Thursday, August 15, 2013

Home Schooling: The Perks

One thing I liked about homeschool was that I could carry out my beliefs as far as my skills could take me. For example, I wasn't only interested in teaching the p's and q's. I wanted to use this chance to teach them self-regulation, which is arguably the best tool we can put in a kindergartener's little pocket. I'd read about the Tools of the Mind kindergarten program in a secrets-of-life-telling book called Nurture Shock. I wrote to get more information from the University of Denver, but never heard back. At the time, nothing was available online, but I'm thrilled to see they now have a beautiful, user-friendly website. I will be perusing it for ideas...

This was the first day and also the ONLY day I
attempted to look like my 
fantasy of a teacher
Another thing I wanted to emphasize (inspired by the same book) was the truth that our brain function increases when we exert ourselves. Before this I'd believed our IQ was a static number and you were limited to what you were born with. But IQ scores can change significantly during the school years based on how much a kid is challenged! So when a task was difficult or phonics threw us a curve ball, I'd get a sparkle in my eyes and say, "Aww - now this is a tricky one!" 

Now one day my enthusiasm for creative explanations got me into trouble. I was racking my brain for a way to describe sight words, like "the." These are words kids are expected to memorize because simply sounding them out, doesn't work. So I told the kids, "We're going to talk about some new words today, and guess what? They don't even follow the rules! So they're kind of naughty..." When Brian got home from work, the kids rushed to tell him, "Today we learned naughty words in school!" 

But by far the best thing I learned from our home school time was that dedicating time to them, without distractions, was well-nigh a revival in my connection to them. We were banking all these positive experiences together that made us stronger when we came up against conflict. My new rapport with them was so marked, I decided I never wanted to let it go. Come hell or high water, I was going to make a sacred space in my schedule that they knew they had my full attention. Phones off, laptop closed. I do believe kids need to learn they can't always have our attention the instant they want it, and we shouldn't feel guilty if they have to wait a sometimes. But if we tell them they're the most important thing to us, but they hardly ever see us choosing them over something else, they are likely to wonder.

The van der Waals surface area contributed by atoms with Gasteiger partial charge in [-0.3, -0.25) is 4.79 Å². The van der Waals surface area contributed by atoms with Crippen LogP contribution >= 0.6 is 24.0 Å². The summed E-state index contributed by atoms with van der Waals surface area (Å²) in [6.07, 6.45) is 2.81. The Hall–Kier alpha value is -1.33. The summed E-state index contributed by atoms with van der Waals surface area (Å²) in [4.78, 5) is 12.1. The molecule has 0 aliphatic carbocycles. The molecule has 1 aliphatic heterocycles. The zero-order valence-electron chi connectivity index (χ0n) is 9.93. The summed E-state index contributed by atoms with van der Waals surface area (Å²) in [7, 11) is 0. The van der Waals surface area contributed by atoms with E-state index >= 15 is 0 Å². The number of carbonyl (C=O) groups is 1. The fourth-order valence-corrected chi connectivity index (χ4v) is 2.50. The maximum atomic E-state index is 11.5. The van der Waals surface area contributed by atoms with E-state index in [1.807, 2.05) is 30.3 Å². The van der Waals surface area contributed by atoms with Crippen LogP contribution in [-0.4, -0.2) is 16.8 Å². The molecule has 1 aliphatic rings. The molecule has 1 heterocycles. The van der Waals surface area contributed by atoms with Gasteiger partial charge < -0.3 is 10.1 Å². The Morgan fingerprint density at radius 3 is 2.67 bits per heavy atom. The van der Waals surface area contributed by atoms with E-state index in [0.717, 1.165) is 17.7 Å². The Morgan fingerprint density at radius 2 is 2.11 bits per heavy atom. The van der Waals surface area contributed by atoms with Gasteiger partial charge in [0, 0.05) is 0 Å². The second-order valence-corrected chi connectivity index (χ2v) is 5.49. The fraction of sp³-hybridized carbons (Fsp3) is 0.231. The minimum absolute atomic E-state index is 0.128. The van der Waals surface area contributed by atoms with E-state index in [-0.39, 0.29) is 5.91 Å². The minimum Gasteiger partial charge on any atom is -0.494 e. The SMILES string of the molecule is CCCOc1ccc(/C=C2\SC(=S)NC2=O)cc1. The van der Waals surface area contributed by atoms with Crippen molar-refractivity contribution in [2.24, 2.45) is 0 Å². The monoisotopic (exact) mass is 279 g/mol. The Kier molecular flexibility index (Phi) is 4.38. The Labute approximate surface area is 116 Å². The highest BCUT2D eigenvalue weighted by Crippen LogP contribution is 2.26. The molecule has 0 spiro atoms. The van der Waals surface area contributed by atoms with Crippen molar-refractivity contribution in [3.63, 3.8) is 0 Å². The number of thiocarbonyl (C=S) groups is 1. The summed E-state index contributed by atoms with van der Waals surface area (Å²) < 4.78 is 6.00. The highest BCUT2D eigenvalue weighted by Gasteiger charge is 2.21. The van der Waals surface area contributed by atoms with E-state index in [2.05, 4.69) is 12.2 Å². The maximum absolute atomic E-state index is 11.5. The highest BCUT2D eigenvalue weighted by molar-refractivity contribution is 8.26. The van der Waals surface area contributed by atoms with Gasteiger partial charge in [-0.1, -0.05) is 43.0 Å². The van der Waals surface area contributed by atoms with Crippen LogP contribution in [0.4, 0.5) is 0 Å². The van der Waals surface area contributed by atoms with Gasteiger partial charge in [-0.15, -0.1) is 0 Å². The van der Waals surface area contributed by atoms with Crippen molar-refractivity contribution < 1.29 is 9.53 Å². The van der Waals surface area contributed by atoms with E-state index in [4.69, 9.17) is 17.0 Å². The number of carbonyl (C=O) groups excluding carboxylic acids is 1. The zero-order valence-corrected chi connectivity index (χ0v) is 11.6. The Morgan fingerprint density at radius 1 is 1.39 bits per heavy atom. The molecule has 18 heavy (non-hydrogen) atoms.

So here we are, beginning a school year at a school and I've established an hour after they get home that's called quiet time. I spend half of it with one of them while the other plays in their room and then we switch. I'm okay if they want to just be side by side, doing separate things, but if they request me, my stuff goes away. I'm somewhat available most of the time, but this is a time when it's easy to get my attention. If there's something they need to talk about that's hard, I want to do everything I can on my end to make it happen. I want them to practice confiding in me and when something frightening or upsetting happens at school, I want them to think, "It's okay. I can talk to Mom about it when I get home." 

If this were all I got from it, home school would've been worth it. It doesn't have the drama of the final scene in a rom com, where the guy or girl throws caution to the wind and dashes after their love who's leaving. But maybe the daily evidence that, "I will drop anything to be with you," is even better.  

P.S. The second half of my Disneyland vaca guest post is up! See it here, at Little Platypus

P.S.S. Just so you know, I get a small commission if you follow this link and buy a book.

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